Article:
OK, I may have taken a few liberties with this fictional account, but do you know of any other tough questions that might be asked these days?
Monday, November 17, 2008
"Welcome, Ms. Smith. Please have a seat."
"Thank you. I'm very excited to have this opportunity to interview with Blubber, Inc.."
"Great! Well, let's get down to it. It says here that you attended the University of Florida and graduated in 1995 with a degree in business. Is that correct?"
"Yes. I worked very hard and learned so much. I'd really like to put that knowledge to work for Blubber."
"That's very interesting, Ms. Smith. But could you please explain why the University of Florida says you graduated with a degree in fine arts, with an emphasis on basket weaving in Africa?"
"Oh, uh, that must be a mistake. I'm sure we can clear that up."
"OK, then let's move on. You also say that you had the project management job with XYZ Corp. for three years. But their records show you worked as an office assistant, and never headed up a $2 million project."
"Yes, I did. Well, not technically. I worked for the woman who did, but I was heavily involved. I wasn't specifically the project manager, but I was pretty darn close."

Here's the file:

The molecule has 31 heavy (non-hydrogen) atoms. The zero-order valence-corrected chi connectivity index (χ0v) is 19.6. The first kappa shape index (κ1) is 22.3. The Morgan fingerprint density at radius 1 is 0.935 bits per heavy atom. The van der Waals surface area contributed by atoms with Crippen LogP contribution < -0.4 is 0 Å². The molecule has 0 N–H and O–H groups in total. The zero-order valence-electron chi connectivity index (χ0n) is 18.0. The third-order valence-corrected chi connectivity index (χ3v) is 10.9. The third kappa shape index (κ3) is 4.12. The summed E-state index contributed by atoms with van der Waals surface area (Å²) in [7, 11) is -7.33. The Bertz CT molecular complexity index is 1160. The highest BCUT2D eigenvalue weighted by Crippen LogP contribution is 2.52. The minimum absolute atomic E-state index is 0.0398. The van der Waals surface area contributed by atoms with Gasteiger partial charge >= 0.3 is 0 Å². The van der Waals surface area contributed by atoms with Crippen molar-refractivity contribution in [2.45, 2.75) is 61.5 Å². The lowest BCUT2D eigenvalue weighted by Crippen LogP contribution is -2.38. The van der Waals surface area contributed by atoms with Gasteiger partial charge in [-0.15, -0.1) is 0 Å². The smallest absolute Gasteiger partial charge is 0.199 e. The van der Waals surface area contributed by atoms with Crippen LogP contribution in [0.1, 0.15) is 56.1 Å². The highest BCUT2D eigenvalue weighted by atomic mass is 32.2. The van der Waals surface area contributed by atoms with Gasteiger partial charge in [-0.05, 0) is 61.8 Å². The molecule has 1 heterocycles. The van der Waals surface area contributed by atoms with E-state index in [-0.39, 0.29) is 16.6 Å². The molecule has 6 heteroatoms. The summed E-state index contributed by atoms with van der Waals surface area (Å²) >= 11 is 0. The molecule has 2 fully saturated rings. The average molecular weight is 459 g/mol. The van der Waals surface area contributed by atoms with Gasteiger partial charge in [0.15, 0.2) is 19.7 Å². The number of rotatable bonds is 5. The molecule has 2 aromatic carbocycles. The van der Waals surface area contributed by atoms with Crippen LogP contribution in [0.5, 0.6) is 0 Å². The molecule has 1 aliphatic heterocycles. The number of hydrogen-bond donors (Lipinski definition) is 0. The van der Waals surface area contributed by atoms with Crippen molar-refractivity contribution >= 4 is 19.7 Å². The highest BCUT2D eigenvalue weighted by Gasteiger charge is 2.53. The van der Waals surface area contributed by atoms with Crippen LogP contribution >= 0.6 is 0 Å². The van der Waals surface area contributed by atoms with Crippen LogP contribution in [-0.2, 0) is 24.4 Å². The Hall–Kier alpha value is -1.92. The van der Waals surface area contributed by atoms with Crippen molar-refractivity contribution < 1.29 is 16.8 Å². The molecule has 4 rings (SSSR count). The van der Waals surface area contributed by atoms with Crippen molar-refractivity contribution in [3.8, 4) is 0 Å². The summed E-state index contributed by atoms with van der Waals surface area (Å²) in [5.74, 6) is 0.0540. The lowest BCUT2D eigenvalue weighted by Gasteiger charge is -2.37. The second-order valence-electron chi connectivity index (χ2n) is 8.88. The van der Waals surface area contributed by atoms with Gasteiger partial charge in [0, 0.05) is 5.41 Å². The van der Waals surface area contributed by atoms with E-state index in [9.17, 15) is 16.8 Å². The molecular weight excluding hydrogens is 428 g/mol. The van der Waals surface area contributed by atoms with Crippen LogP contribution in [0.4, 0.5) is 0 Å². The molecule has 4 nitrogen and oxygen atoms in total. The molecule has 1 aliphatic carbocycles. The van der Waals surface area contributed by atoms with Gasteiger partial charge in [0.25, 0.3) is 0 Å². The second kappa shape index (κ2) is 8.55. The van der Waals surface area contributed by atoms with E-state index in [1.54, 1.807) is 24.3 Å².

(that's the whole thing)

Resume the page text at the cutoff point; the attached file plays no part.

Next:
"Ms. Smith, I have to tell you we're concerned about some of these discrepancies. Didn't you read our ethics rules when you applied for this job? That we have specific rules about truthfulness and full disclosure?"
"Well, sure I did. But I thought they were more like guidelines, rather than actual rules."
"Goodbye, Ms. Smith. And good luck -- you're going to need it."
Right now, I want you to look at your resume. Look at it hard. I want you to find any errors, and I'm not talking about typos or grammatical mistakes. I'm talking about inflated information that doesn't just make you sound worthy -- it turns you into a liar.
Times are tough, and you're desperate to land a good job. Or maybe you started padding the resume so long ago you're not sure anymore what's true and what's not. But here's the deal: Obama is headed for the White House.